I know that I’ve mentioned more than once that I’m a big James Bond fan, especially when it comes to the movies. The idea for a “Top James Bond Movies” list isn’t something new for the Internet but that’s not really the reason I haven’t done it before. While I can point to specific favorite moments within the movies, compiling a list of favorite movies is more difficult for me. I almost considered doing a favorite Bond moment list, and I still may, but it’s been a while since I’ve seen some of them and I don’t have the time this weekend to go through them.
Then I thought that it might help to narrow things down by picking my top Bond movie from each of the Bond’s respective eras. That brings its own problems. First of all, that won’t be an accurate representation of my favorites overall, especially when it comes to the Timothy Dalton or Peirce Brosnan films. While I like those two actors, they weren’t in the best movies.* Also, there’s only one George Lazenby film, so that wouldn’t exactly be fair. Besides, while grouping the films by lead actor feels intuitive, it’s arbitrary.
So I just decided to bite the bullet (thought not a golden one) and list my top five James Bond movies of the original twenty. The order could fluctuate next week, but I don’t think I’ll change my mind which movies belong on the list in the first place. I’m only concentrating on the first twenty films as those starring Daniel Craig, while business-wise are of the same franchise, are technically a reboot and are too different in style. Otherwise, Skyfall would have definitely made this list. Also, I’m not going to include anything outside of that particular canon, such as Never Say Never Again (not that it would make the list, anyway).
- For Your Eyes Only. After The Spy Who Loved Me essentially saved the James Bond film franchise, the producers essentially took the same story and set it in outer space to compete with the science-fiction films of the time in Moonraker. The producers decided to then brink Bond back to Earth both literally and figuratively with the next film, For Your Eyes Only. The action and adventure is exciting without going over the top or campy, with only a touch of Roger Moore’s humorous approach. There is one odd scene James Bond has to fight villains dressed up as ice hockey players, but come on—seeing him drive a Zamboni to beat them is pretty damn cool.
- Goldfinger. I know this one is an obvious choice for a list like this but it does make sense. Not only was it the first film to define the formula the movies would use from then on, it used it to the best effect possible. Oddjob is easily one of the best henchmen. The only thing missing is that in the book, Pussy Galore’s gang are all lesbians.
- Octopussy. I include this one despite the fact that I have a complaint about it. I’ve watched this movie several times over the years and have discovered something that annoys me: I’ve become very conscious of the fact the characters are on movie sets. It’s become hard for me to suspend my disbelief in certain scenes because of it. Despite that one gripe, there’s still plenty to like about the movie—not the least of which is the titular character, one of the most fleshed out Bond Girls in the whole franchise and brilliantly played by Maud Adams.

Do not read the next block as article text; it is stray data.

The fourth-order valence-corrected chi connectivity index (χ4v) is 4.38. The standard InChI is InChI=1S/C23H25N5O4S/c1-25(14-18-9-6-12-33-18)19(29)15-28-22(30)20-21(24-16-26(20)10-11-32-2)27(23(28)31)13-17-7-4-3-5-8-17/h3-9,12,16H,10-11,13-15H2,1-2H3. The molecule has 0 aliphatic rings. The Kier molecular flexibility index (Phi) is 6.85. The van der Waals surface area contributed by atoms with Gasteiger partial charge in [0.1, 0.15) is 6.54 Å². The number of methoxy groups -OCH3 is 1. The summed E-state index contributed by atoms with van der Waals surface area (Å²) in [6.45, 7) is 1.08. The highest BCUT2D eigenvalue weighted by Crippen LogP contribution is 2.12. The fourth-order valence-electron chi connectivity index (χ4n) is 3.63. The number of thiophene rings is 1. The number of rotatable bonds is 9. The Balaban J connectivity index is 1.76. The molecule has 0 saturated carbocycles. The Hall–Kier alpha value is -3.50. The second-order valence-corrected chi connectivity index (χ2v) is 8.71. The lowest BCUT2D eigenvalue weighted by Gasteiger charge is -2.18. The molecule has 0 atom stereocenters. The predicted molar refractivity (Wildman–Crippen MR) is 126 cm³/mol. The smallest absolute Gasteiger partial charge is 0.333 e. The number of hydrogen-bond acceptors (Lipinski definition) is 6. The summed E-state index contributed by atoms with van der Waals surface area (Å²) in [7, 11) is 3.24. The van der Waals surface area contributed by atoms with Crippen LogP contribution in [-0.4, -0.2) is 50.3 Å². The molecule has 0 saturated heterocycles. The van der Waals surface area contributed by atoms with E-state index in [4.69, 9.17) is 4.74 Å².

- A View to a Kill. I know this one isn’t usually considered one of the best, and it usually has its faults. The plot is a little thin. The main villain, despite Christopher Walken’s portrayal, is a little flat. The Bond Girl is forgettable. Even Roger Moore says this is not his favorite Bond film. But there’s something satisfying about this one. Everything fits into place just right. There’s a real sense of danger throughout the story, and not just during the action scenes. Besides, it’s got one of the best theme songs.
- Moonraker. I know I’m going to get flak for this one. But it seems that the things everybody else hates about this movie are the reasons I like it. James Bond goes to space. There are laser guns. They brought Jaws back. And there’s a martial arts scene in Venice. And there’s a disco version of the theme song during the end credits. So, yeah, the film is corny—but in a fun way.
There you have it. It looks like I’m mostly a fan of the Roger Moore Bond films. Again, I have no problem with the other actors. It just turns out that most of my favorite Bond movies come from one period. I really wanted to put On Her Majesty’s Secret Service on the list. I know it’s a fan favorite, and for years it was one of mine as well. But it’s gotten stale for me the last few times I’ve watched it. The action sequences look fake and are sometimes poorly edited, the indoor scenes look like they were shot for a television show of the time and the story drags in places. But as I’ve said before, even a bad James Bond movie is still an enjoyable movie.
*In Dalton’s case, The Living Daylights was really written more for Roger Moore’s style of Bond, while License to Kill just wasn’t all that good. Brosnon’s films tended to get too silly at times, even for Bond movies. Goldeneye and Tomorrow Never Dies could have both made this list if they both didn’t suffer in their third acts.